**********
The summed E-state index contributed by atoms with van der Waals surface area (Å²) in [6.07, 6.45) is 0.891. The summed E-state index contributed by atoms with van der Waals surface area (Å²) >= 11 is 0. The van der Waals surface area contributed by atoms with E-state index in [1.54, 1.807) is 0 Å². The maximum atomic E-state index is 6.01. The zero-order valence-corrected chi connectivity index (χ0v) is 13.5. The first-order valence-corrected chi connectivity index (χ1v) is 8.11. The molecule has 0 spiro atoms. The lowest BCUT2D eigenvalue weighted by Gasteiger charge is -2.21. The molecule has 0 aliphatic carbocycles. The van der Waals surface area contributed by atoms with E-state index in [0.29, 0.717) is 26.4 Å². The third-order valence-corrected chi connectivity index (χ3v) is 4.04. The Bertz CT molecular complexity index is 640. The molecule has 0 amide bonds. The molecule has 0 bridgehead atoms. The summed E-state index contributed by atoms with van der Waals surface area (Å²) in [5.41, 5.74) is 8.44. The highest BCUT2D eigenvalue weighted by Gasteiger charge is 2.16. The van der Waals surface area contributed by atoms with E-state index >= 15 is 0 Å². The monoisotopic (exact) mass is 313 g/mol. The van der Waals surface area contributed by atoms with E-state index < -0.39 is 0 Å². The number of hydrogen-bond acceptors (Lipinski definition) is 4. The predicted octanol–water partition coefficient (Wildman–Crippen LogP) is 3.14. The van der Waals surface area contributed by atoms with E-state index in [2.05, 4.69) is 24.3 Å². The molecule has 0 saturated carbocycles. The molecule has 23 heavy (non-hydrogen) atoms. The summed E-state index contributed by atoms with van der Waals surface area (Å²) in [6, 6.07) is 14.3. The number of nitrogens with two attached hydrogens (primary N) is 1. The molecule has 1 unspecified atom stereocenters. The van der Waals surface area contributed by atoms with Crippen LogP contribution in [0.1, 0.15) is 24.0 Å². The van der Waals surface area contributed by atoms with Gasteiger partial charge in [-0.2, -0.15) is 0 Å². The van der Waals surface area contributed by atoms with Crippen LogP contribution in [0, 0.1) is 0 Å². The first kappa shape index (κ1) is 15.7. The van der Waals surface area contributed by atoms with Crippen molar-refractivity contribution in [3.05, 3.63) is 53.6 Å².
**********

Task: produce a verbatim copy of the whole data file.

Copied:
The summed E-state index contributed by atoms with van der Waals surface area (Å²) in [6.07, 6.45) is 0.891. The summed E-state index contributed by atoms with van der Waals surface area (Å²) >= 11 is 0. The van der Waals surface area contributed by atoms with E-state index in [1.54, 1.807) is 0 Å². The maximum atomic E-state index is 6.01. The zero-order valence-corrected chi connectivity index (χ0v) is 13.5. The first-order valence-corrected chi connectivity index (χ1v) is 8.11. The molecule has 0 spiro atoms. The lowest BCUT2D eigenvalue weighted by Gasteiger charge is -2.21. The molecule has 0 aliphatic carbocycles. The van der Waals surface area contributed by atoms with E-state index in [0.29, 0.717) is 26.4 Å². The third-order valence-corrected chi connectivity index (χ3v) is 4.04. The Bertz CT molecular complexity index is 640. The molecule has 0 amide bonds. The molecule has 0 bridgehead atoms. The summed E-state index contributed by atoms with van der Waals surface area (Å²) in [5.41, 5.74) is 8.44. The highest BCUT2D eigenvalue weighted by Gasteiger charge is 2.16. The van der Waals surface area contributed by atoms with E-state index >= 15 is 0 Å². The monoisotopic (exact) mass is 313 g/mol. The van der Waals surface area contributed by atoms with E-state index < -0.39 is 0 Å². The number of hydrogen-bond acceptors (Lipinski definition) is 4. The predicted octanol–water partition coefficient (Wildman–Crippen LogP) is 3.14. The van der Waals surface area contributed by atoms with E-state index in [2.05, 4.69) is 24.3 Å². The molecule has 0 saturated carbocycles. The molecule has 23 heavy (non-hydrogen) atoms. The summed E-state index contributed by atoms with van der Waals surface area (Å²) in [6, 6.07) is 14.3. The number of nitrogens with two attached hydrogens (primary N) is 1. The molecule has 1 unspecified atom stereocenters. The van der Waals surface area contributed by atoms with Crippen LogP contribution in [0.1, 0.15) is 24.0 Å². The van der Waals surface area contributed by atoms with Gasteiger partial charge in [-0.2, -0.15) is 0 Å². The van der Waals surface area contributed by atoms with Crippen LogP contribution in [0, 0.1) is 0 Å². The first kappa shape index (κ1) is 15.7. The van der Waals surface area contributed by atoms with Crippen molar-refractivity contribution in [3.05, 3.63) is 53.6 Å².